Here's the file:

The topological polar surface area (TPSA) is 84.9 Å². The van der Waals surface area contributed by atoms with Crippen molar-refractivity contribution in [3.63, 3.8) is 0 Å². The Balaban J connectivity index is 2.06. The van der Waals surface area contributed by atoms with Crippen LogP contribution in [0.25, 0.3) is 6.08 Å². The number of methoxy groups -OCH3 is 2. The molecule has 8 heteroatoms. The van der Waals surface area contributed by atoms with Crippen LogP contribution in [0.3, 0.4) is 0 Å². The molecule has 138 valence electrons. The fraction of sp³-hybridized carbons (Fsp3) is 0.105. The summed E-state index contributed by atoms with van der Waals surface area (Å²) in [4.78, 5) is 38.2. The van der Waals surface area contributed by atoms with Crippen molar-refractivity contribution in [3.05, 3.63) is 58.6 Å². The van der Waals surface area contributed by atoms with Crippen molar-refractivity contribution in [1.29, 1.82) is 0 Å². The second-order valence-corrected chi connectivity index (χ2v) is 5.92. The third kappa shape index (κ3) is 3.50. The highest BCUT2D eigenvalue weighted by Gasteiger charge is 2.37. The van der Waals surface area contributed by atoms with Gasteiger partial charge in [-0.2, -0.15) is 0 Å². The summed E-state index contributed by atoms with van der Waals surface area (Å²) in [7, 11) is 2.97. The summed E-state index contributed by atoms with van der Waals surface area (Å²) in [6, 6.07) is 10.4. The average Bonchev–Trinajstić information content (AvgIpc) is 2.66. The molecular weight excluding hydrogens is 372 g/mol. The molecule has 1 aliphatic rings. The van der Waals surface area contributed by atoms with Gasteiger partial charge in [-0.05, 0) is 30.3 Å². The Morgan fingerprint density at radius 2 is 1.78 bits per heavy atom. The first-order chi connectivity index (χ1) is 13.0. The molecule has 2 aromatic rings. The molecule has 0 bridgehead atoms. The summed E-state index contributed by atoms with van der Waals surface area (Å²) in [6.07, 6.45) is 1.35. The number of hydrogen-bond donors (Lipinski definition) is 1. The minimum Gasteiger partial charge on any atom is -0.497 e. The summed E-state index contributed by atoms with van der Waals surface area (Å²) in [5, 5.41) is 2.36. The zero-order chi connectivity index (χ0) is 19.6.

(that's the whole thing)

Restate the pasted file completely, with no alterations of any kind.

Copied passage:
The topological polar surface area (TPSA) is 84.9 Å². The van der Waals surface area contributed by atoms with Crippen molar-refractivity contribution in [3.63, 3.8) is 0 Å². The Balaban J connectivity index is 2.06. The van der Waals surface area contributed by atoms with Crippen LogP contribution in [0.25, 0.3) is 6.08 Å². The number of methoxy groups -OCH3 is 2. The molecule has 8 heteroatoms. The van der Waals surface area contributed by atoms with Crippen LogP contribution in [0.3, 0.4) is 0 Å². The molecule has 138 valence electrons. The fraction of sp³-hybridized carbons (Fsp3) is 0.105. The summed E-state index contributed by atoms with van der Waals surface area (Å²) in [4.78, 5) is 38.2. The van der Waals surface area contributed by atoms with Crippen molar-refractivity contribution in [3.05, 3.63) is 58.6 Å². The van der Waals surface area contributed by atoms with Crippen molar-refractivity contribution in [1.29, 1.82) is 0 Å². The second-order valence-corrected chi connectivity index (χ2v) is 5.92. The third kappa shape index (κ3) is 3.50. The highest BCUT2D eigenvalue weighted by Gasteiger charge is 2.37. The van der Waals surface area contributed by atoms with Gasteiger partial charge in [-0.2, -0.15) is 0 Å². The summed E-state index contributed by atoms with van der Waals surface area (Å²) in [7, 11) is 2.97. The summed E-state index contributed by atoms with van der Waals surface area (Å²) in [6, 6.07) is 10.4. The average Bonchev–Trinajstić information content (AvgIpc) is 2.66. The molecular weight excluding hydrogens is 372 g/mol. The molecule has 1 aliphatic rings. The van der Waals surface area contributed by atoms with Gasteiger partial charge in [-0.05, 0) is 30.3 Å². The Morgan fingerprint density at radius 2 is 1.78 bits per heavy atom. The first-order chi connectivity index (χ1) is 13.0. The molecule has 2 aromatic rings. The molecule has 0 bridgehead atoms. The summed E-state index contributed by atoms with van der Waals surface area (Å²) in [6.07, 6.45) is 1.35. The number of hydrogen-bond donors (Lipinski definition) is 1. The minimum Gasteiger partial charge on any atom is -0.497 e. The summed E-state index contributed by atoms with van der Waals surface area (Å²) in [5, 5.41) is 2.36. The zero-order chi connectivity index (χ0) is 19.6.